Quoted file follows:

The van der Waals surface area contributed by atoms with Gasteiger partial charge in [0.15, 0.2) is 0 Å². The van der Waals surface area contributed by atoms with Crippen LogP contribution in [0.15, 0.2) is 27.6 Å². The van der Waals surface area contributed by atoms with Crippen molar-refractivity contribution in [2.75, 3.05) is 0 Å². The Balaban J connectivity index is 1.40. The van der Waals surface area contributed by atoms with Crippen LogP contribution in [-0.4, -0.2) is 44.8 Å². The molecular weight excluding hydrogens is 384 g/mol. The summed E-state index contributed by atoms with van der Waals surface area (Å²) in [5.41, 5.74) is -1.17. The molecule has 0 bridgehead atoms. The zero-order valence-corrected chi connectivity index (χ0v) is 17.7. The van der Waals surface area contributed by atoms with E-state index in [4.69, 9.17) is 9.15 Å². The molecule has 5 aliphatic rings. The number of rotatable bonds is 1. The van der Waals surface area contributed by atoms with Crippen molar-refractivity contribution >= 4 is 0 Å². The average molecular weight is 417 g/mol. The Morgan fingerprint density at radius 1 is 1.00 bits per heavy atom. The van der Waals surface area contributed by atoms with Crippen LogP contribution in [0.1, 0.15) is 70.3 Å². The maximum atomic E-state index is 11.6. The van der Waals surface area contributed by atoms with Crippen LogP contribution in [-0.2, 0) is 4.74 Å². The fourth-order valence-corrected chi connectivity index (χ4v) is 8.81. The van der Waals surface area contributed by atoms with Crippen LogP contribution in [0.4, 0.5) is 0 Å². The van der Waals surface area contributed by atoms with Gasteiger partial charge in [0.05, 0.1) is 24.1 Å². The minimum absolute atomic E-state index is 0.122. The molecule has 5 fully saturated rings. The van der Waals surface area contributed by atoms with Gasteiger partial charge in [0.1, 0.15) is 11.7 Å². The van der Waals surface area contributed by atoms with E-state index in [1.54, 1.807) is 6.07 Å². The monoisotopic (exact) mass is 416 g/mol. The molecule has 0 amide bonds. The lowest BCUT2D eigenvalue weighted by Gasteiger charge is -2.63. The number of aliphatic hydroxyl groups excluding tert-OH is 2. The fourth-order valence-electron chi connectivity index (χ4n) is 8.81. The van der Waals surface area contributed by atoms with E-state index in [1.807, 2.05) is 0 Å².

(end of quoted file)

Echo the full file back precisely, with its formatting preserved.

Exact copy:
The van der Waals surface area contributed by atoms with Gasteiger partial charge in [0.15, 0.2) is 0 Å². The van der Waals surface area contributed by atoms with Crippen LogP contribution in [0.15, 0.2) is 27.6 Å². The van der Waals surface area contributed by atoms with Crippen molar-refractivity contribution in [2.75, 3.05) is 0 Å². The Balaban J connectivity index is 1.40. The van der Waals surface area contributed by atoms with Crippen LogP contribution in [-0.4, -0.2) is 44.8 Å². The molecular weight excluding hydrogens is 384 g/mol. The summed E-state index contributed by atoms with van der Waals surface area (Å²) in [5.41, 5.74) is -1.17. The molecule has 0 bridgehead atoms. The zero-order valence-corrected chi connectivity index (χ0v) is 17.7. The van der Waals surface area contributed by atoms with E-state index in [4.69, 9.17) is 9.15 Å². The molecule has 5 aliphatic rings. The number of rotatable bonds is 1. The van der Waals surface area contributed by atoms with Crippen molar-refractivity contribution >= 4 is 0 Å². The average molecular weight is 417 g/mol. The Morgan fingerprint density at radius 1 is 1.00 bits per heavy atom. The van der Waals surface area contributed by atoms with Crippen LogP contribution in [0.1, 0.15) is 70.3 Å². The maximum atomic E-state index is 11.6. The van der Waals surface area contributed by atoms with Crippen LogP contribution in [-0.2, 0) is 4.74 Å². The fourth-order valence-corrected chi connectivity index (χ4v) is 8.81. The van der Waals surface area contributed by atoms with Crippen LogP contribution in [0.4, 0.5) is 0 Å². The van der Waals surface area contributed by atoms with Gasteiger partial charge in [0.05, 0.1) is 24.1 Å². The minimum absolute atomic E-state index is 0.122. The molecule has 5 fully saturated rings. The van der Waals surface area contributed by atoms with Gasteiger partial charge in [0.1, 0.15) is 11.7 Å². The van der Waals surface area contributed by atoms with E-state index in [1.54, 1.807) is 6.07 Å². The monoisotopic (exact) mass is 416 g/mol. The molecule has 0 amide bonds. The lowest BCUT2D eigenvalue weighted by Gasteiger charge is -2.63. The number of aliphatic hydroxyl groups excluding tert-OH is 2. The fourth-order valence-electron chi connectivity index (χ4n) is 8.81. The van der Waals surface area contributed by atoms with E-state index in [1.807, 2.05) is 0 Å².